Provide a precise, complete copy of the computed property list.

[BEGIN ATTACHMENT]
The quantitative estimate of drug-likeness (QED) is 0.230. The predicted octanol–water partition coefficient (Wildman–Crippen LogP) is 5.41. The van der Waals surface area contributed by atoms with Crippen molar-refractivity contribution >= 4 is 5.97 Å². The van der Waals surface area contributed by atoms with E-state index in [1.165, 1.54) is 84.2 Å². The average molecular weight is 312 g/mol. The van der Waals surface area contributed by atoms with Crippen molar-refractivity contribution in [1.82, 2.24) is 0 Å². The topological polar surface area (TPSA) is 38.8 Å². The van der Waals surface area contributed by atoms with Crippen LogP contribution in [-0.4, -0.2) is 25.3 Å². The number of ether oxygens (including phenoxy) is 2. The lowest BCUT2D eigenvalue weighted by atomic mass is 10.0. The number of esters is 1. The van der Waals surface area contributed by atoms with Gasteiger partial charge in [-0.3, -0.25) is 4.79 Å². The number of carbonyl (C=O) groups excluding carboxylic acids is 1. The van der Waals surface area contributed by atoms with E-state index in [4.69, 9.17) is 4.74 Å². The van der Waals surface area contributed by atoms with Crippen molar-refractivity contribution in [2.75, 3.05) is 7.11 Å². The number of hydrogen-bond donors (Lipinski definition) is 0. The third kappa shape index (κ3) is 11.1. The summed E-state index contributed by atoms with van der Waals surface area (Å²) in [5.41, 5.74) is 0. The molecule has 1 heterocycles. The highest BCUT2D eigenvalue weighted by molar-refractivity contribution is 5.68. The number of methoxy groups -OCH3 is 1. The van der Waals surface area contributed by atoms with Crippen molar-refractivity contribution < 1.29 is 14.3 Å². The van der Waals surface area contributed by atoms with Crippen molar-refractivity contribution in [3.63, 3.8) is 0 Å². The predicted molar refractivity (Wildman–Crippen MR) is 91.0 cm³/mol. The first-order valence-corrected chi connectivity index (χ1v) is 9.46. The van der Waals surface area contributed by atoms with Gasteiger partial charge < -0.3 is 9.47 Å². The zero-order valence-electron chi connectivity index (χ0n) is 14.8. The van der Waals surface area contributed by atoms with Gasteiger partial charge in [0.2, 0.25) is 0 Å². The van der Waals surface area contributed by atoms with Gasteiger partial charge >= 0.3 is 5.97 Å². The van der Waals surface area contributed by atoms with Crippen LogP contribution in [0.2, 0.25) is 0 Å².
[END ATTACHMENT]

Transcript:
The quantitative estimate of drug-likeness (QED) is 0.230. The predicted octanol–water partition coefficient (Wildman–Crippen LogP) is 5.41. The van der Waals surface area contributed by atoms with Crippen molar-refractivity contribution >= 4 is 5.97 Å². The van der Waals surface area contributed by atoms with E-state index in [1.165, 1.54) is 84.2 Å². The average molecular weight is 312 g/mol. The van der Waals surface area contributed by atoms with Crippen molar-refractivity contribution in [1.82, 2.24) is 0 Å². The topological polar surface area (TPSA) is 38.8 Å². The van der Waals surface area contributed by atoms with Crippen LogP contribution in [-0.4, -0.2) is 25.3 Å². The number of ether oxygens (including phenoxy) is 2. The lowest BCUT2D eigenvalue weighted by atomic mass is 10.0. The number of esters is 1. The van der Waals surface area contributed by atoms with Gasteiger partial charge in [-0.3, -0.25) is 4.79 Å². The number of carbonyl (C=O) groups excluding carboxylic acids is 1. The van der Waals surface area contributed by atoms with E-state index in [4.69, 9.17) is 4.74 Å². The van der Waals surface area contributed by atoms with Crippen molar-refractivity contribution in [2.75, 3.05) is 7.11 Å². The number of hydrogen-bond donors (Lipinski definition) is 0. The third kappa shape index (κ3) is 11.1. The summed E-state index contributed by atoms with van der Waals surface area (Å²) in [5.41, 5.74) is 0. The molecule has 1 heterocycles. The highest BCUT2D eigenvalue weighted by molar-refractivity contribution is 5.68. The number of methoxy groups -OCH3 is 1. The van der Waals surface area contributed by atoms with Crippen molar-refractivity contribution < 1.29 is 14.3 Å². The van der Waals surface area contributed by atoms with Crippen molar-refractivity contribution in [3.63, 3.8) is 0 Å². The predicted molar refractivity (Wildman–Crippen MR) is 91.0 cm³/mol. The first-order valence-corrected chi connectivity index (χ1v) is 9.46. The van der Waals surface area contributed by atoms with Gasteiger partial charge < -0.3 is 9.47 Å². The zero-order valence-electron chi connectivity index (χ0n) is 14.8. The van der Waals surface area contributed by atoms with Gasteiger partial charge in [0.2, 0.25) is 0 Å². The van der Waals surface area contributed by atoms with Gasteiger partial charge >= 0.3 is 5.97 Å². The van der Waals surface area contributed by atoms with Crippen LogP contribution in [0.2, 0.25) is 0 Å².